Up until a few years ago, Apple’s iPhone and iPad chips used PowerVR graphics licensed from Imagination Technologies. But in 2017 Apple decided to start designing its own GPUs in-house, Imagination put itself up for sale, divided into two companies and sold both off.

Imagination didn’t stop designing chips though — and now the company says it’s releasing the “most important” GPU in 15 years.

The new IMG A-Series of GPUs are designed for a range of devices including smartphones and tablets, servers, automotive devices, and Internet of Things products. And Imagination says they offer up to 2.5 times the performance of previous-generation Imagination graphics processing units, while consuming 60-percent less power.

Those numbers are a bit fuzzy — because Imagination is comparing its best new GPUs against the best currently shipping previous-gen Imagination PowerVR GPUs (as opposed to the best ones the company had designed, but which aren’t actually in use).

Still, the new IMG A-Series seems like a big leap forward for Imagination, which might help explain why the company is dropping the PowerVR branding.

Imagination doesn’t actually manufacture its own GPUs. The company designs technologies that can be licensed by chip makers. It’s unlikely that Apple or Qualcomm will license the new designs — they both develop their own GPUs in-house. And Samsung has signed a deal with AMD.

But other chip makers such as MediaTek, Rockchip, and Allwinner may be in the market for higher-performance GPUs. While Imagination isn’t naming any names just yet, the company’s press release states that the new GPU technology has already been “licensed for multiple markets and the first SoC devices are expected in 2020.”

So far, the IMG A-Series breaks down into the following designs:

  • IMG AXT-64-2048 – flagship performance; 2.0 TFLOPS, 64 Gpixels and 8 TOPS of AI performance
  • IMG AXT-48-1536 – premium mobile; 1.5 TFLOPS, 48 Gpixels and 6 TOPS
  • IMG AXT-32-1024 – high-performance mobile and automotive; 1 TFLOPs, 32 Gpixels and 4 TOPS
  • IMG AXT-16-512 – high-mid-performance mobile and automotive; 0.5 TFLOPS, 16 Gpixels and 2 TOPS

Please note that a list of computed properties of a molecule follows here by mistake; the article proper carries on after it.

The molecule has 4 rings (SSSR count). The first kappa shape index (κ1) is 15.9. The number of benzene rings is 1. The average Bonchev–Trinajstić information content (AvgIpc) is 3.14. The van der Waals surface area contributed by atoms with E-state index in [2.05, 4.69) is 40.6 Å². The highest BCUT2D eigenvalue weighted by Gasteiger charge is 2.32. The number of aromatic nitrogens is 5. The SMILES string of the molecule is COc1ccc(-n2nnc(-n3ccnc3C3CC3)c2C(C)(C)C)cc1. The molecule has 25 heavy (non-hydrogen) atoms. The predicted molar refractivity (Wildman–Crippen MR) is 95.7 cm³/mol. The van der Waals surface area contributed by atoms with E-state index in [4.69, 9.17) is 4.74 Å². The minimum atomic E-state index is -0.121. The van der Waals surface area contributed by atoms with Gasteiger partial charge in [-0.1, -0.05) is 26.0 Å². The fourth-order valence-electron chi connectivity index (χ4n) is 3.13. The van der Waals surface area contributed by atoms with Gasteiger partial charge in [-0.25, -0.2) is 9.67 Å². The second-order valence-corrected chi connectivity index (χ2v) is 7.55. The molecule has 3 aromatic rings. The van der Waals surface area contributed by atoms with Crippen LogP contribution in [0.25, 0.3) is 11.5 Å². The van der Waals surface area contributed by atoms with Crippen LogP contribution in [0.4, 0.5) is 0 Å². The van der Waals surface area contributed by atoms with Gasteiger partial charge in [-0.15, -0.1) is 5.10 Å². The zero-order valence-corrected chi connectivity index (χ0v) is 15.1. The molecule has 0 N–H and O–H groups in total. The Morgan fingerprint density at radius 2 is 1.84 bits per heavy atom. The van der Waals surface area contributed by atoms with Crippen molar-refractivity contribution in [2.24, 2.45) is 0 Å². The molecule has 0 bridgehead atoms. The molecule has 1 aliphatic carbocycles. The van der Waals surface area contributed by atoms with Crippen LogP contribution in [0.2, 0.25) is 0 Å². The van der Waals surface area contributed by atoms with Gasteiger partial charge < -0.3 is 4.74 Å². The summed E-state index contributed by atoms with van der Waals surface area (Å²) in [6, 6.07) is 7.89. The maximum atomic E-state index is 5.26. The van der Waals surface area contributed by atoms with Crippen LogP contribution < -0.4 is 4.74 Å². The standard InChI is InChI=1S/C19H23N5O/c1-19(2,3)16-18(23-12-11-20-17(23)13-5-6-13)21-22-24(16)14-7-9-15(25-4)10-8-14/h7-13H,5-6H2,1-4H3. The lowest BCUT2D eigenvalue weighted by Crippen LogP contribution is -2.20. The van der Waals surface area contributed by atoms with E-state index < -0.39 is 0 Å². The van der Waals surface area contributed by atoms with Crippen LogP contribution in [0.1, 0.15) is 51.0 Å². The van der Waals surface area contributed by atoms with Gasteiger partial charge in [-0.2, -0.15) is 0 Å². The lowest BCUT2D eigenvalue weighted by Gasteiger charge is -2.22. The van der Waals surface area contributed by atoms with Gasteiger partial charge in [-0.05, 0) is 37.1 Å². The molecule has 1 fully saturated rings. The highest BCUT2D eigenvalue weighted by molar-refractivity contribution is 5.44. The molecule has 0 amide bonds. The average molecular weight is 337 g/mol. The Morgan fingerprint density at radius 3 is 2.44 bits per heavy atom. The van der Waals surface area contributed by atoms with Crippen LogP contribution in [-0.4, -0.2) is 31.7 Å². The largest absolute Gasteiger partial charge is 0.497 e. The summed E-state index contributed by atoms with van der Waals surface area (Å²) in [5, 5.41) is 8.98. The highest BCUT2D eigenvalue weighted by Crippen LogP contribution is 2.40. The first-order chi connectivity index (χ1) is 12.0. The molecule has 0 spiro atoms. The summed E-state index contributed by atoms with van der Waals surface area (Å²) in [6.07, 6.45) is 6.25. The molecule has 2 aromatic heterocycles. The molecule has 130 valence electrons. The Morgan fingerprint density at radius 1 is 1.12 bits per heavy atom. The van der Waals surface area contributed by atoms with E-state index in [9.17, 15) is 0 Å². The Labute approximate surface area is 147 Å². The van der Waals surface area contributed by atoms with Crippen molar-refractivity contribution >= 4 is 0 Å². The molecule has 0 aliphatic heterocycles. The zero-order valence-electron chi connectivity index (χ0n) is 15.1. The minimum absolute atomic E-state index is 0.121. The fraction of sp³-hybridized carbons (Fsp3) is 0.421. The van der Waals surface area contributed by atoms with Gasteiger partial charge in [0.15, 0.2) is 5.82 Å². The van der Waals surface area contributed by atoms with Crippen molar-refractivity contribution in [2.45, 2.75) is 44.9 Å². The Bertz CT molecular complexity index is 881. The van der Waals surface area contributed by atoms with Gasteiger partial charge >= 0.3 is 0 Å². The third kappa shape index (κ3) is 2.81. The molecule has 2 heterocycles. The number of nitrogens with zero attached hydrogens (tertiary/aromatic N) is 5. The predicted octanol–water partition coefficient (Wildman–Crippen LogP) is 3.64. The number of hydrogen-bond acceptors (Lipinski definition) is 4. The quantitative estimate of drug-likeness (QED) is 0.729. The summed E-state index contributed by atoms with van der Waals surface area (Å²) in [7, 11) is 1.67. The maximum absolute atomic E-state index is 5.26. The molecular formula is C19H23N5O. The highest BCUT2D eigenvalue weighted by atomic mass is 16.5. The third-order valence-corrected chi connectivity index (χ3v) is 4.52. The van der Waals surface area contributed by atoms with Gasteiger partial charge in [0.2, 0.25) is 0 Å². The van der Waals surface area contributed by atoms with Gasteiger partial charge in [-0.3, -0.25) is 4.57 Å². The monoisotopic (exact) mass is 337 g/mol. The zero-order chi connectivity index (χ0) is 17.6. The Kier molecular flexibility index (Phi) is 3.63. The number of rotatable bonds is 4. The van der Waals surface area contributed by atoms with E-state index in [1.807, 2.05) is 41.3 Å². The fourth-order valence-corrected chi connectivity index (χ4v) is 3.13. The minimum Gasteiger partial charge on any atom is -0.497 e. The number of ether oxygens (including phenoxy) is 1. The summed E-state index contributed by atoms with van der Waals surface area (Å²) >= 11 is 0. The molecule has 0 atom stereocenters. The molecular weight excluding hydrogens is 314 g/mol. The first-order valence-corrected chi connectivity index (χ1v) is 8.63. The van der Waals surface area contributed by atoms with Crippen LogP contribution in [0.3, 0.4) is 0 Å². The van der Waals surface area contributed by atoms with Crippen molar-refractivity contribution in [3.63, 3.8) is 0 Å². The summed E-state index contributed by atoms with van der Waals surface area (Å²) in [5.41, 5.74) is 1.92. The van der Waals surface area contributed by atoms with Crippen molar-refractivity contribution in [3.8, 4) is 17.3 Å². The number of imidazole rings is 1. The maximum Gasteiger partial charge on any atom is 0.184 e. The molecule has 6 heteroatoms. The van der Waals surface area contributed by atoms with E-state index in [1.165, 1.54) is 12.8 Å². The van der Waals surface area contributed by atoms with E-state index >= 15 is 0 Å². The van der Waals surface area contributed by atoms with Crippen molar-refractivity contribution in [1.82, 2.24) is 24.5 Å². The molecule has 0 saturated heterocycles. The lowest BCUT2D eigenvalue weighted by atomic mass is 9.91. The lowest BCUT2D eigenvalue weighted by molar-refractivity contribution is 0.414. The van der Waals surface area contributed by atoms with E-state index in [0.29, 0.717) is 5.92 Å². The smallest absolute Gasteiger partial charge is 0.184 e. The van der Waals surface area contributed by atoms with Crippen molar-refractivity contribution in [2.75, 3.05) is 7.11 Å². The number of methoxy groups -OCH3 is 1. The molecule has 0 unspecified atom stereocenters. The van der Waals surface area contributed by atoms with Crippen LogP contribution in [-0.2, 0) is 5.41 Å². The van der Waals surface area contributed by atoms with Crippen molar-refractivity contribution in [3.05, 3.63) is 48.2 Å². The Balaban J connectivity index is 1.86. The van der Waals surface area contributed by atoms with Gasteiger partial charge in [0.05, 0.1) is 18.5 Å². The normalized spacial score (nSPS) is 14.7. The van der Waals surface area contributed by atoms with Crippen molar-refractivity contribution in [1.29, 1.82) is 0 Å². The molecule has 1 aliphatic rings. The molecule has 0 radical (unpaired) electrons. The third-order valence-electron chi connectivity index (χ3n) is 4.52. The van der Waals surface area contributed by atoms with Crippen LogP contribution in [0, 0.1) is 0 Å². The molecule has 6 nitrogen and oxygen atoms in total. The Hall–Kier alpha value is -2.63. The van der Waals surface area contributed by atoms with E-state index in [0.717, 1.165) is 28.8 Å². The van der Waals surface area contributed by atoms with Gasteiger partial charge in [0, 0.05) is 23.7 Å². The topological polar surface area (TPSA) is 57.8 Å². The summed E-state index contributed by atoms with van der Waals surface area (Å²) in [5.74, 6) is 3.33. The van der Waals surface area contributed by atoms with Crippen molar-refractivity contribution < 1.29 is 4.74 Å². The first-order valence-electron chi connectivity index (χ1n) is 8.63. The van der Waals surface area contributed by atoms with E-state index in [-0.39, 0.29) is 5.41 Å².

• IMG AXM-8-256 – mid-range mobile; 0.25 TFLOPS, 8 Gpixels and 1 TOPS
  • IMG AXE-2-16 – premium IoT, entry DTV/STB, display and other fillrate driven applications; 2 PPC, 16 GFLOPS and 2 Gpixels
  • IMG AXE-1-16 – entry-level mobile and IoT and the fastest Vulkan-capable GPU in its class; 1 PPC, 16 GFLOPS and 1 Gpixels

In an effort to stay competitive in years to come, Imagination has also laid out rough plans for the next few years — promising to deliver an IMG B-series GPU in late 2020 that will offer up to 3 TFLOPs of performance, with new C-Series and D-Series chips coming in 2021 and 2022, respectively.

If you want to check out a deep dive on the new IMG A-series architecture, I highly recommend reading AnandTech’s detailed overview.

 

 

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3 Comments

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  1. I’m guessing they’ll have their usual close sourced proprietary drivers that they don’t maintain.

    1. The do run a GPU degree course and have donee since 2015, the latest 2020 course based PowerVR just launched.
      ” Imagination Technologies has announced an update to its course on mobile graphics for undergraduate teaching as part of its university programme.

      The course has been developed such that little previous knowledge of graphics is required. The modules cover mobile graphics technologies and their architectures; the PowerVR framework for mobile graphics development; mobile graphics software development kits (SDKs); texturing; transformations and example shader code including lighting models.

      Owen says the PowerVR SDK is acknowledged as a leading software environment, and boasts powerful tuning and debugging features. “

    2. They may be proprietary, and they may not maintain it, but…
      …that doesn’t mean it needs maintaining or that their drivers are bad in anyway.

      In fact, I will come in defence of them and say they’ve been one of the best competitors in the market until Qualcomm’s interference with licenses and ARM Mali’s “free” designs. It would’ve worked well for Samsung to acquire them and use Custom Cores and Custom Graphics to compete against Apple’s solutions. But looks like more and more people are going “stock” and that would’ve been a good thing if it wasn’t for the discrepancy in performance.